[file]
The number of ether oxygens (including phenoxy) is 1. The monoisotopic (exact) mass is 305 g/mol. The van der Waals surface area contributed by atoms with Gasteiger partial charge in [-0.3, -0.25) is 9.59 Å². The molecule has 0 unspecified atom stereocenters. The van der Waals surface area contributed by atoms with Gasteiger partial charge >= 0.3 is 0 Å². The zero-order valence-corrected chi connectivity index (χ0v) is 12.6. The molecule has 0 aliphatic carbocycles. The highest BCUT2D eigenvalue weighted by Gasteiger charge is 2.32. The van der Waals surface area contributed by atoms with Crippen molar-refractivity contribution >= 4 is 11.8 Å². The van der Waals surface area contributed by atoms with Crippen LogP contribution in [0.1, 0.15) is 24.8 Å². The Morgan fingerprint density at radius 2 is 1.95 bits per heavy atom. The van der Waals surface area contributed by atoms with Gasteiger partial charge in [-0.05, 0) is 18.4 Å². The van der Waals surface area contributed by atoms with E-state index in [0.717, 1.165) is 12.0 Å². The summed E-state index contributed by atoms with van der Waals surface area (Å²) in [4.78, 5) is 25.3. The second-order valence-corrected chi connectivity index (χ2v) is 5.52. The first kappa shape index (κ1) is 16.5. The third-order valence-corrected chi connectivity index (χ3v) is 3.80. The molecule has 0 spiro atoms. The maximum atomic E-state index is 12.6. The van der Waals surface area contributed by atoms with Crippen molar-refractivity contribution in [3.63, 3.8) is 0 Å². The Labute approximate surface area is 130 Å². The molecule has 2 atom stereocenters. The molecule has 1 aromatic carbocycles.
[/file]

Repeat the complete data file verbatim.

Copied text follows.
The number of ether oxygens (including phenoxy) is 1. The monoisotopic (exact) mass is 305 g/mol. The van der Waals surface area contributed by atoms with Gasteiger partial charge in [-0.3, -0.25) is 9.59 Å². The molecule has 0 unspecified atom stereocenters. The van der Waals surface area contributed by atoms with Gasteiger partial charge >= 0.3 is 0 Å². The zero-order valence-corrected chi connectivity index (χ0v) is 12.6. The molecule has 0 aliphatic carbocycles. The highest BCUT2D eigenvalue weighted by Gasteiger charge is 2.32. The van der Waals surface area contributed by atoms with Crippen molar-refractivity contribution >= 4 is 11.8 Å². The van der Waals surface area contributed by atoms with Crippen LogP contribution in [0.1, 0.15) is 24.8 Å². The Morgan fingerprint density at radius 2 is 1.95 bits per heavy atom. The van der Waals surface area contributed by atoms with Gasteiger partial charge in [-0.05, 0) is 18.4 Å². The van der Waals surface area contributed by atoms with E-state index in [0.717, 1.165) is 12.0 Å². The summed E-state index contributed by atoms with van der Waals surface area (Å²) in [4.78, 5) is 25.3. The second-order valence-corrected chi connectivity index (χ2v) is 5.52. The first kappa shape index (κ1) is 16.5. The third-order valence-corrected chi connectivity index (χ3v) is 3.80. The molecule has 0 spiro atoms. The maximum atomic E-state index is 12.6. The van der Waals surface area contributed by atoms with Crippen molar-refractivity contribution in [3.63, 3.8) is 0 Å². The Labute approximate surface area is 130 Å². The molecule has 2 atom stereocenters. The molecule has 1 aromatic carbocycles.